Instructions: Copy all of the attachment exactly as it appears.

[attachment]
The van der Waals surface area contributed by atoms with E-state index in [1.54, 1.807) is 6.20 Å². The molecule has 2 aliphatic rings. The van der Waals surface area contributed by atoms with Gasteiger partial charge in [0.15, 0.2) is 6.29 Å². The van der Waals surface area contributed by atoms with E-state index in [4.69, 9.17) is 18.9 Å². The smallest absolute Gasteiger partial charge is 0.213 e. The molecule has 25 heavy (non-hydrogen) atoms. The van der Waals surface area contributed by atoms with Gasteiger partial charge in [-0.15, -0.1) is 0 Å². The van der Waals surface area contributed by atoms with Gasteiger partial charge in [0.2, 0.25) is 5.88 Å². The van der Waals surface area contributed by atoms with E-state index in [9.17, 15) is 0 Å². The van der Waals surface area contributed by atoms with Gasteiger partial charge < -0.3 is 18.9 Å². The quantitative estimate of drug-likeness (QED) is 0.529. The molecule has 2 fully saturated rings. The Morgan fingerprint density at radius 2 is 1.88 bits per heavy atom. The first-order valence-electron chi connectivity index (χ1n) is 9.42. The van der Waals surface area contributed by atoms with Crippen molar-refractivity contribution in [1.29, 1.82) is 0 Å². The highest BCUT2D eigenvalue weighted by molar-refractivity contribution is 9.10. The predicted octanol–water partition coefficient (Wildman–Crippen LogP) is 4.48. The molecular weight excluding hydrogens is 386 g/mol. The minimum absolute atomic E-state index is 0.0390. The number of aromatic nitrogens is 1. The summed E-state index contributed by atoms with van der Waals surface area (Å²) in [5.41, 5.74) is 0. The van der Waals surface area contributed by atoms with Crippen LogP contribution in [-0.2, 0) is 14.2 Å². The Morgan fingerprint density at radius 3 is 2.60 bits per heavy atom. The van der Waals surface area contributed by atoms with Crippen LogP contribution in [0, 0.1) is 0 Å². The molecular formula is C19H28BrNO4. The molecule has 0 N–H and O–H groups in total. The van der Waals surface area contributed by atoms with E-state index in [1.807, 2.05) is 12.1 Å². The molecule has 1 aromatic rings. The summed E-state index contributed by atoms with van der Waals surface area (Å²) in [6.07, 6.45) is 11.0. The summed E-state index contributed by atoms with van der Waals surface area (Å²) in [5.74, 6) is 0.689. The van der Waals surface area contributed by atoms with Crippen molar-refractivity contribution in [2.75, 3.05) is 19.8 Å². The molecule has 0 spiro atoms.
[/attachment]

The van der Waals surface area contributed by atoms with E-state index in [1.54, 1.807) is 6.20 Å². The molecule has 2 aliphatic rings. The van der Waals surface area contributed by atoms with Gasteiger partial charge in [0.15, 0.2) is 6.29 Å². The van der Waals surface area contributed by atoms with E-state index in [4.69, 9.17) is 18.9 Å². The smallest absolute Gasteiger partial charge is 0.213 e. The molecule has 25 heavy (non-hydrogen) atoms. The van der Waals surface area contributed by atoms with Gasteiger partial charge in [-0.15, -0.1) is 0 Å². The van der Waals surface area contributed by atoms with Gasteiger partial charge in [0.2, 0.25) is 5.88 Å². The van der Waals surface area contributed by atoms with E-state index in [9.17, 15) is 0 Å². The van der Waals surface area contributed by atoms with Gasteiger partial charge < -0.3 is 18.9 Å². The quantitative estimate of drug-likeness (QED) is 0.529. The molecule has 2 fully saturated rings. The Morgan fingerprint density at radius 2 is 1.88 bits per heavy atom. The first-order valence-electron chi connectivity index (χ1n) is 9.42. The van der Waals surface area contributed by atoms with Crippen molar-refractivity contribution in [1.29, 1.82) is 0 Å². The highest BCUT2D eigenvalue weighted by molar-refractivity contribution is 9.10. The predicted octanol–water partition coefficient (Wildman–Crippen LogP) is 4.48. The molecular weight excluding hydrogens is 386 g/mol. The minimum absolute atomic E-state index is 0.0390. The number of aromatic nitrogens is 1. The summed E-state index contributed by atoms with van der Waals surface area (Å²) in [5.41, 5.74) is 0. The van der Waals surface area contributed by atoms with Crippen LogP contribution in [-0.2, 0) is 14.2 Å². The Morgan fingerprint density at radius 3 is 2.60 bits per heavy atom. The van der Waals surface area contributed by atoms with Crippen LogP contribution in [0, 0.1) is 0 Å². The molecular formula is C19H28BrNO4. The molecule has 0 N–H and O–H groups in total. The van der Waals surface area contributed by atoms with E-state index in [1.807, 2.05) is 12.1 Å². The molecule has 1 aromatic rings. The summed E-state index contributed by atoms with van der Waals surface area (Å²) in [6.07, 6.45) is 11.0. The summed E-state index contributed by atoms with van der Waals surface area (Å²) in [5.74, 6) is 0.689. The van der Waals surface area contributed by atoms with Crippen molar-refractivity contribution in [2.75, 3.05) is 19.8 Å². The molecule has 0 spiro atoms.